As with resting-fMRI data, a dual-regression approach was applied to the preprocessed task-fMRI data. The spatial maps of the DMN and the right- and left-frontoparietal networks were used to regress task-fMRI data and to obtain individual patterns of these networks during task-performance. These maps were introduced in a voxel-wise group comparison with 5000 permutations.
Low-HE and high-HE groups differed in task-performance, but there were no significant differences in the performance of the 3-back task between YA and high-HE subjects. Mean RT was higher in elders than in young subjects for all the conditions, but there were no differences between high-HE and low-HE. Across the two groups of elders, age, gender, and MMSE were comparable, but high-HE had significantly higher education levels (Table 1; Figure 2).
Figure 2. Results of the task-performance during the different working memory loads. (A) Mean and SD values of d prime index, and (B) Mean and SD values of average response time (RT), in seconds. *Indicates p < 0.05 in the ANOVA post hoc analysis of between-group differences. 0B, 0-back; 1B, 1-back, 2B, 2-back, 3B, 3-back, YA, young adults; high-HE, high-performing healthy elders; low-HE, low-performing healthy elders.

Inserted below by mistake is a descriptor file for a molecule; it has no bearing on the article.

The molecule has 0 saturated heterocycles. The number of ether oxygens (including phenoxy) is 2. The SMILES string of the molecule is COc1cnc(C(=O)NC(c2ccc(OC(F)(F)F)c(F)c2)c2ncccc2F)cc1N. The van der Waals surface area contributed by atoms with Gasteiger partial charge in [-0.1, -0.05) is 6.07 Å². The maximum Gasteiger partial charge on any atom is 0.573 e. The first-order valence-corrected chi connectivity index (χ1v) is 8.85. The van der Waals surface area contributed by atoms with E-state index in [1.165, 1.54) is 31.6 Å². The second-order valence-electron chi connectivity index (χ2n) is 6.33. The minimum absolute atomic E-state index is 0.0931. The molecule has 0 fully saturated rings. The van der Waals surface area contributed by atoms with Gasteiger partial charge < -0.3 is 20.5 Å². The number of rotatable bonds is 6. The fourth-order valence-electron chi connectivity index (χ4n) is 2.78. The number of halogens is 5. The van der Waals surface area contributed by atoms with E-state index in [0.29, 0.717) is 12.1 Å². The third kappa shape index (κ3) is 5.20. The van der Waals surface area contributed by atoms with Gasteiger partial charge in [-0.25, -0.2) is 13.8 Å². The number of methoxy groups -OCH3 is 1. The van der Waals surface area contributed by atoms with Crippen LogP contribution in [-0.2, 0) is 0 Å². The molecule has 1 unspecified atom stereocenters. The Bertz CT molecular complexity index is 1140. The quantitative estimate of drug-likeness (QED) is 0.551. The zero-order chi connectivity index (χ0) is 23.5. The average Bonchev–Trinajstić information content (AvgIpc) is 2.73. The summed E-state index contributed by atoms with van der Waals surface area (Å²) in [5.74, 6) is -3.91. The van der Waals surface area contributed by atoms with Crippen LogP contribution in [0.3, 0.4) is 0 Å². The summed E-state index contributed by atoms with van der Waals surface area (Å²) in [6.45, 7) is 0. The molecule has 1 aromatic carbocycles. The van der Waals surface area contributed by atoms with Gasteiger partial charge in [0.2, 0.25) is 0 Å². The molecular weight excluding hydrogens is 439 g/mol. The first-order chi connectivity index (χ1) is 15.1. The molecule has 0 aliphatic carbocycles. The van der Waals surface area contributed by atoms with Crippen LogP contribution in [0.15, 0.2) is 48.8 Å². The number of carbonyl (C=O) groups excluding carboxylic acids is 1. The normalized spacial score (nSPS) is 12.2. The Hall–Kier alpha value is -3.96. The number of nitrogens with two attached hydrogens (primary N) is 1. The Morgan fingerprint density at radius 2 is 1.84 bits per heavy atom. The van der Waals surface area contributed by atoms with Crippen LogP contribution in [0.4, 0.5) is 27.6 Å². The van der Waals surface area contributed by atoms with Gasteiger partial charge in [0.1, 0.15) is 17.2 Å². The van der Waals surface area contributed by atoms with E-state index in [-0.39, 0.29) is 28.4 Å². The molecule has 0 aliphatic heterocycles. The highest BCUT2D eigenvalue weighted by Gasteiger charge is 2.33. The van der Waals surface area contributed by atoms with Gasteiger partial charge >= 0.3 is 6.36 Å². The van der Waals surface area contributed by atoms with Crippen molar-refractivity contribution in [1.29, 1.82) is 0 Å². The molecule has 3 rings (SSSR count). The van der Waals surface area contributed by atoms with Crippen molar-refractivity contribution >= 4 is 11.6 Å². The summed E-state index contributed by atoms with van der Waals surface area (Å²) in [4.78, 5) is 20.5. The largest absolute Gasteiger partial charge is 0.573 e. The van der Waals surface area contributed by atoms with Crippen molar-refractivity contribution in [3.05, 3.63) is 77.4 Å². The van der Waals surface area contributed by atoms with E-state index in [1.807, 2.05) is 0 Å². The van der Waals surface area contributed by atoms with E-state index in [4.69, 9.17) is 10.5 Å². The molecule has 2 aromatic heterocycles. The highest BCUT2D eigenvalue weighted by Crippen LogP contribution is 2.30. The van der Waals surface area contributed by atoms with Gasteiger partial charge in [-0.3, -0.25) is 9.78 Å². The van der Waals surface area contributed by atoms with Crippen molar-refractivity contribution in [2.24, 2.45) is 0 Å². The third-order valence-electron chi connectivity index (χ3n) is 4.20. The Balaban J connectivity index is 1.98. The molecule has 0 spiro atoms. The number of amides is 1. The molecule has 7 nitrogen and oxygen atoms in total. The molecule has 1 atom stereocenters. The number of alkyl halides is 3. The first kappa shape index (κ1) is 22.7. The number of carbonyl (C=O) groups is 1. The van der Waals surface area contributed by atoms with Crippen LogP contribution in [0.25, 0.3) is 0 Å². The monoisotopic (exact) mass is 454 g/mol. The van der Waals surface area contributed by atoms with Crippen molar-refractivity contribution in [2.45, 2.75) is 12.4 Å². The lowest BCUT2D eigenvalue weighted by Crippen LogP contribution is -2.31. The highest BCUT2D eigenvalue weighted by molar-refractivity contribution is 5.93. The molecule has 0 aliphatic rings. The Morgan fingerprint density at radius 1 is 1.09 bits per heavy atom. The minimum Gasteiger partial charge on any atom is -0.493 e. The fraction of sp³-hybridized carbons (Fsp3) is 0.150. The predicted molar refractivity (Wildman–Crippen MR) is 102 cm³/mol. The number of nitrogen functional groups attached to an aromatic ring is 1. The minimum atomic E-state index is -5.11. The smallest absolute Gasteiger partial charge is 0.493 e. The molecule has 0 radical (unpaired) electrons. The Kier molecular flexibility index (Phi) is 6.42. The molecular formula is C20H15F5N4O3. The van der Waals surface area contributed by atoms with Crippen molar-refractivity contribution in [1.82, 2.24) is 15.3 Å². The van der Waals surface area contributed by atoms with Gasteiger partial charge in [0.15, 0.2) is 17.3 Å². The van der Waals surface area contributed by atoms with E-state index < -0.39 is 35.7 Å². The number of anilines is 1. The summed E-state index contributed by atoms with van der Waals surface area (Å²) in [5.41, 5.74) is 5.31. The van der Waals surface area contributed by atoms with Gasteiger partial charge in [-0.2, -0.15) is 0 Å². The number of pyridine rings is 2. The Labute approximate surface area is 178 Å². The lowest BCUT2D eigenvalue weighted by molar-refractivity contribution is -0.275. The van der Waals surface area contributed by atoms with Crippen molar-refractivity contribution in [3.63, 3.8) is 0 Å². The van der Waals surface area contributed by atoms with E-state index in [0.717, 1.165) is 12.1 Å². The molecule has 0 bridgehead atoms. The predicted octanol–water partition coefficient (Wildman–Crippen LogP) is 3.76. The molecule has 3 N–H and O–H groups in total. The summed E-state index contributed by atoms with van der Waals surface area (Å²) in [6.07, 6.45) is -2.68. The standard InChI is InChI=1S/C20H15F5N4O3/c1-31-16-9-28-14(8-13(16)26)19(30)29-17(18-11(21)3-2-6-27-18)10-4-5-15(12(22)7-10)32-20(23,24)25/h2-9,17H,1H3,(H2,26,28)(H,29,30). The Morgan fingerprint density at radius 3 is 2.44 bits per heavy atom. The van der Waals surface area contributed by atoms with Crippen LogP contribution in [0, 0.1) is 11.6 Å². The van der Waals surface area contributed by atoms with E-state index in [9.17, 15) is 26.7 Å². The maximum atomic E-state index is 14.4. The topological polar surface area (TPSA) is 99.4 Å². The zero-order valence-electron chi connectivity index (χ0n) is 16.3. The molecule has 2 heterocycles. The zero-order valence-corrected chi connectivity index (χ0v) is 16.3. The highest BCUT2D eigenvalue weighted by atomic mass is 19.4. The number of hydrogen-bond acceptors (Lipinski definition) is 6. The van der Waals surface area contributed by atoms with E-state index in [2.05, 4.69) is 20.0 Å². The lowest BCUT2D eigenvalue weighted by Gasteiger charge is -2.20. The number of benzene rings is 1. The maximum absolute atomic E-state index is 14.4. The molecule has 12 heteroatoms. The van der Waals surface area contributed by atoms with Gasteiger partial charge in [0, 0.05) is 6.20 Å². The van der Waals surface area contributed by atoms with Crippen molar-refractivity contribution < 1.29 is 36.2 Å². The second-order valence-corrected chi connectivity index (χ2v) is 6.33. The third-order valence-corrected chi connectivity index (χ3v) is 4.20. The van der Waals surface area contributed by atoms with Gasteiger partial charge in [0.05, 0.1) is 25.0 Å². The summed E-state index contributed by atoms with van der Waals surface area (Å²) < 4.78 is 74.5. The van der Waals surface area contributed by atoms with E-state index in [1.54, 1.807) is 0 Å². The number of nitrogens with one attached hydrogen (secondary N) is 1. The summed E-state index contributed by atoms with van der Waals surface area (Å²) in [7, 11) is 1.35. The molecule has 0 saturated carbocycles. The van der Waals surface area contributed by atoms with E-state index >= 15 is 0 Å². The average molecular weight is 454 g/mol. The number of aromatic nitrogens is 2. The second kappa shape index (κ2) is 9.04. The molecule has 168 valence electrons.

The main findings, which are reported in the following sections, are summarized in Table 2.
Resting-State fMRI Analysis
Spatial maps derived from the whole-sample ICA decomposition of resting-state fMRI data corresponding to the DMN, the right-FPN, and the left-FPN are shown in Figure 3. The component identified as the DMN (Figure 3A) comprised areas in the frontal pole, middle frontal gyrus, and paracingulate gyrus (BA9, 10), the precuneus and posterior cingulate gyrus (BA7, 18, 23, 30, 31), and bilaterally in the superior occipital and posterior parietal cortices (BA19, 39). The right- and left-lateralized FPN (Figures 3B,C) involved areas in the middle and inferior frontal cortices (BA8, 9, 10, and 46), the paracingulate and anterior cingulate (BA6, BA8, BA32) and right and left parietal lobes, including the supramarginal and angular gyri. Although the lateralized pattern differed between right- and left-FPN, there was a broad overlap between these two networks.
Figure 3. Identification of the functional networks of interest from the ICA analysis of resting-state fMRI. Spatial maps of the three selected networks. (A) DMN network, (B) right-FPN, and (C) left-FPN.